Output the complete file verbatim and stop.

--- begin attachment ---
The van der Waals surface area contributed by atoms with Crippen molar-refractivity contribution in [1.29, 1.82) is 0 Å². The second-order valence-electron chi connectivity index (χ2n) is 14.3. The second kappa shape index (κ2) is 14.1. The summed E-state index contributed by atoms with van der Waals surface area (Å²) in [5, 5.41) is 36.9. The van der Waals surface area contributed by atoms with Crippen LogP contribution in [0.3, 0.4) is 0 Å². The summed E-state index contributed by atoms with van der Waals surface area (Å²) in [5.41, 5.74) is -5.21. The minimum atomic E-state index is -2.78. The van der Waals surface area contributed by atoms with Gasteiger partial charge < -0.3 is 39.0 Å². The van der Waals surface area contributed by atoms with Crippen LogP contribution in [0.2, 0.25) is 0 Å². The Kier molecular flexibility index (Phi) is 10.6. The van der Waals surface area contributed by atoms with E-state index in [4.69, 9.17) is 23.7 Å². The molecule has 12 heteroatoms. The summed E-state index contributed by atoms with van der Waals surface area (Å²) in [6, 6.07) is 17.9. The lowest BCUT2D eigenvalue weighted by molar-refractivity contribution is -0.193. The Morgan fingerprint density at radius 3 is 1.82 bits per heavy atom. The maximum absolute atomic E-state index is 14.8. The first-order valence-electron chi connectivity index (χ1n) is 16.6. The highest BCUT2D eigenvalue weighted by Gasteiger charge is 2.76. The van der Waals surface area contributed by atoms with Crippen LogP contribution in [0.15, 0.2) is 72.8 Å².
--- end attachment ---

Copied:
The van der Waals surface area contributed by atoms with Crippen molar-refractivity contribution in [1.29, 1.82) is 0 Å². The second-order valence-electron chi connectivity index (χ2n) is 14.3. The second kappa shape index (κ2) is 14.1. The summed E-state index contributed by atoms with van der Waals surface area (Å²) in [5, 5.41) is 36.9. The van der Waals surface area contributed by atoms with Crippen LogP contribution in [0.3, 0.4) is 0 Å². The summed E-state index contributed by atoms with van der Waals surface area (Å²) in [5.41, 5.74) is -5.21. The minimum atomic E-state index is -2.78. The van der Waals surface area contributed by atoms with Gasteiger partial charge < -0.3 is 39.0 Å². The van der Waals surface area contributed by atoms with Crippen LogP contribution in [0.2, 0.25) is 0 Å². The Kier molecular flexibility index (Phi) is 10.6. The van der Waals surface area contributed by atoms with E-state index in [4.69, 9.17) is 23.7 Å². The molecule has 12 heteroatoms. The summed E-state index contributed by atoms with van der Waals surface area (Å²) in [6, 6.07) is 17.9. The lowest BCUT2D eigenvalue weighted by molar-refractivity contribution is -0.193. The Morgan fingerprint density at radius 3 is 1.82 bits per heavy atom. The maximum absolute atomic E-state index is 14.8. The first-order valence-electron chi connectivity index (χ1n) is 16.6. The highest BCUT2D eigenvalue weighted by Gasteiger charge is 2.76. The van der Waals surface area contributed by atoms with Crippen LogP contribution in [0.15, 0.2) is 72.8 Å².